But yeah, the main thing you’re doing in Her Story is watching videos, and rewatching them for new clues. Some things that didn’t make sense out of context suddenly do when you watch another video. You can rewind through videos, and thanks to the big, bold captions enabled by default, rewatching can be easier if you just want to scrub through the footage. Though I don’t recommend that until you’re well familiar with the videos – little things you see with how the woman acts can say a lot.
Viva Seifert is the star of Her Story, and her acting has to carry the entire story. She does a fantastic job, one you’ll appreciate the more you play. There’s little things that you’ll start to piece together thanks to her performance that might slip past you on the first viewing. The script does play a few things rather on the nose, but that’s not terrible, necessarily. The game is helped by its guiding moments, the ones that provide grounding that you are progressing, that it provides a definite pointer for where you need to be going. Even one quasi-secret has a significance that seems pretty obvious over time, but hey – not all themes need to be complex and mysterious. You have enough complex mystery to sort out here by yourself.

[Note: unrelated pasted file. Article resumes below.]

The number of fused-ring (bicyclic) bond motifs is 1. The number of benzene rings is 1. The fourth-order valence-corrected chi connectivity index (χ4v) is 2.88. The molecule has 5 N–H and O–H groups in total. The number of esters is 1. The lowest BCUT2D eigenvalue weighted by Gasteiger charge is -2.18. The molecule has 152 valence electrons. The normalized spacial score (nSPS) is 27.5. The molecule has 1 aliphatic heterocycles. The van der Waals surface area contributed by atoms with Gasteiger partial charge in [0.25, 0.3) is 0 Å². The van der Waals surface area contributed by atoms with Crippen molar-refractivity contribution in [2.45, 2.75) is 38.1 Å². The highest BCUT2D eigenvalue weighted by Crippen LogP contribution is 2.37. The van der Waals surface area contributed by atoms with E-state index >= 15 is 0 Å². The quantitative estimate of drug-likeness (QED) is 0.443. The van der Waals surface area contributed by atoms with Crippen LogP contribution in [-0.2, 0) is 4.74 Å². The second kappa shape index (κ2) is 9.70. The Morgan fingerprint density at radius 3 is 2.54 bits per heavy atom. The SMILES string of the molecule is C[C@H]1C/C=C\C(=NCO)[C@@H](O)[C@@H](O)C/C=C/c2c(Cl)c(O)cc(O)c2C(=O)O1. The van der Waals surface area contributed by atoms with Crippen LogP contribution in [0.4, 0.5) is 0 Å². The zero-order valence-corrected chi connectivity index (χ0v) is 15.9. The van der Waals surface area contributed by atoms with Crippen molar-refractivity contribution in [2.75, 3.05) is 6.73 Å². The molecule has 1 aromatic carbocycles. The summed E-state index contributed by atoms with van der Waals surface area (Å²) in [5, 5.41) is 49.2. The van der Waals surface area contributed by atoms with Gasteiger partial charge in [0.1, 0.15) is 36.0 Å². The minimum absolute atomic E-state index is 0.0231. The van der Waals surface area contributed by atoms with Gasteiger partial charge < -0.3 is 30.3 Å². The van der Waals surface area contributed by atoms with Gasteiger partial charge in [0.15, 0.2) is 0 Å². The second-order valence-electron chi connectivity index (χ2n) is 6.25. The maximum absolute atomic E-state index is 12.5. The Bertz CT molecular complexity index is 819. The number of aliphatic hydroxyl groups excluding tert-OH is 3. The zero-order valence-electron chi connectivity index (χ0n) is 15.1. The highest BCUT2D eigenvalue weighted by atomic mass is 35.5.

Her Story does raise some questions about “is it a game or is it not?" I think that this is, but in an interesting way. It’s the kind of thing where you could probably just watch all the videos in linear order and get a sense of the story. Instead, the reward for success is so much more abstract. You’re putting together a jigsaw puzzle, and depending on the path you take, the challenge of putting it together varies. It’s about the discovery, of finding out what’s going on, piecing together that truth. The challenge comes from watching the videos, trying to find the little hints and clues to piece together the videos, to find the important details that will make the truth known. Your reward is revelation, not a high score. There is in-game feedback – little cues will tell you whenever something is important, that you’ve watched something important. But the “game" of Her Story is a vehicle for experiencing the story, and that’s not a bad thing at all! It’s compelling, and the interaction model is interesting enough.